272005 Water Under Extreme Graphene Confinement: Surface Corrugation Effects On the Wet-Dry Transition

Wednesday, October 31, 2012: 8:48 AM
311 (Convention Center )
Ariel A. Chialvo, Chemical Science Division, Oak Ridge National Laboratory, Oak Ridge, TN, Lukas Vlcek, Chemical Sciences Division, Oak Ridge National Laboratory, Oak Ridge, TN and Peter T. Cummings, Center of Nanophase Materials Sciences, Oak Ridge National Laboratory, Oak Ridge, TN

The wetting of solid surfaces by water (or any other fluid for that matter) is a phenomenon of relevance involving natural biochemical and geochemical processes as well as energy-related industrial applications, and current evidence indicates that the surface wettability becomes strongly affected by the surface topography (corrugation).   In fact, it has been known for some time that surface roughness can significantly modify the contact angle of a fluid, a phenomenon frequently described in terms of the meso-scale models of Wenzel [1] and Cassie[2].   However, theory and simulation of solid-water interfacial phenomena involving nanoscopically-flat surfaces indicate that the interfacial region extends only a few molecular diameters; consequently, the effect of surface roughness on interfacial phenomena might become more significant when the surface roughness is within the same characteristic length-scale, i.e., of a few angstroms [3].  

More importantly, it is not just the effect of surface roughness on the solid-water interfacial behavior ¾ on the inhomogeneous solid-fluid interfacial (SFI) region when a fluid becomes in contact with a solid surface ¾ but also, the compounding effect resulting from the overlapping of approaching SFI regions with the formation of confined-fluid environments.  Because experimental nano-scale studies of SFI's are significantly challenging and their outcome must be interpreted in terms of pre-defined models, the molecular simulation of precisely defined realistic model systems can provide direct molecular-based microscopic information to aid the understanding of microscopic processes and the relationships between wetting and surface structure/roughness.   In this context molecular simulation becomes a versatile tool to link every microscopic details of the intermolecular forces describing the system and the resulting structural and dynamical behavior of water at and under confinement of SFI's.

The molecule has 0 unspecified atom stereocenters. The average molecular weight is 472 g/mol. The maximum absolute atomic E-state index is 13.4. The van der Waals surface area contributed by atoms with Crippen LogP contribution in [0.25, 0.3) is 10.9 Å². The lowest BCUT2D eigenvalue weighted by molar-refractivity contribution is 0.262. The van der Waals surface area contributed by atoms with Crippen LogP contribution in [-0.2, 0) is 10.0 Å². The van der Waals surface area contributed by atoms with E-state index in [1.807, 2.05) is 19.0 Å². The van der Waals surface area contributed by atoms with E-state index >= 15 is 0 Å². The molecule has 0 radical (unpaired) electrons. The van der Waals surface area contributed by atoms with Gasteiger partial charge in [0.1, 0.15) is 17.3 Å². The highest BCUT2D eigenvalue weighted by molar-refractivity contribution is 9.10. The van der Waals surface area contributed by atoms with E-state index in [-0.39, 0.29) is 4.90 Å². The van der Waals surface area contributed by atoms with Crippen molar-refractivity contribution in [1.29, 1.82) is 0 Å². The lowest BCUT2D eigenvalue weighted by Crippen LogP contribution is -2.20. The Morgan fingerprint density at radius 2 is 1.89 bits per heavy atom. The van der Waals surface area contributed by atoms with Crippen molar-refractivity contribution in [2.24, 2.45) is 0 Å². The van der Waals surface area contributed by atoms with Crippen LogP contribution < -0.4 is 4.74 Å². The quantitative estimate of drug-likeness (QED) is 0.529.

Therefore, the overarching goal of this effort is the molecular-based investigation of the surface-corrugation effect of finite-size graphene plates on the interfacial and confinement behavior of water at ambient conditions, to address key issues regarding the microscopic links between the strength of the graphene-water interactions, the evolution of their hydro-philic/phobic nature with plate corrugation, and the impact on the local microstructural and thermodynamics properties of interest.  For that purpose, we performed isothermal-isobaric molecular dynamics simulations to study the behavior of water under confinement between uncharged graphene plates, to simultaneously characterize the behavioral differences between water at interfacial and under confinement, while in equilibrium with its own bulk [4]. Using the slit-pore (graphene flat-plates) configuration as a reference system, we introduce four precisely defined corrugation patterns that preserve the original pore volume, a feature that facilitate the interpretation of simulation results.  The characterization involves the axial profiles of the potential of mean force (PMF), local isothermal compressibility, diffusivity, and thermal expansivity, as well as interpreted in terms of the corresponding profiles for hydrogen bonding structure and water coordination. Moreover, the profiles of the solvent contribution to the PMF in conjunction with that of the local isothermal compressibility are then used to assess the surface-corrugation effects on the hydro-philic/phobic nature of the water-graphene interactions and on the (oscillatory) onset of wet-dry transition.  We also make contact with quasi-elastic neutron scattering (QENS) experiments by calculating the simulated scattering spectra and interpreting them in terms of microscopic information from the corresponding molecular dynamics simulation [5].

            [1]       Wenzel, R. N. Industrial & Engineering Chemistry 1936, 28, 988-994.

            [2]       Cassie, A. B. D.; Baxter, S. Transactions of the Faraday Society 1944, 40, 546-551.

            [3]       Striolo, A. Adsorption Science & Technology 2011, 29, 211-258.

            [4]       Chialvo, A. A.; Cummings, P. T. The Journal of Physical Chemistry A 2011, 115, 5918-5927.

[5]       Mamontov, E.; Wesolowski, D. J.; Vlcek, L.; Cummings, P. T.; Rosenqvist, J.; Wang, W.; Cole, D. R. Journal of Physical Chemistry C 2008, 112, 12334-12341.

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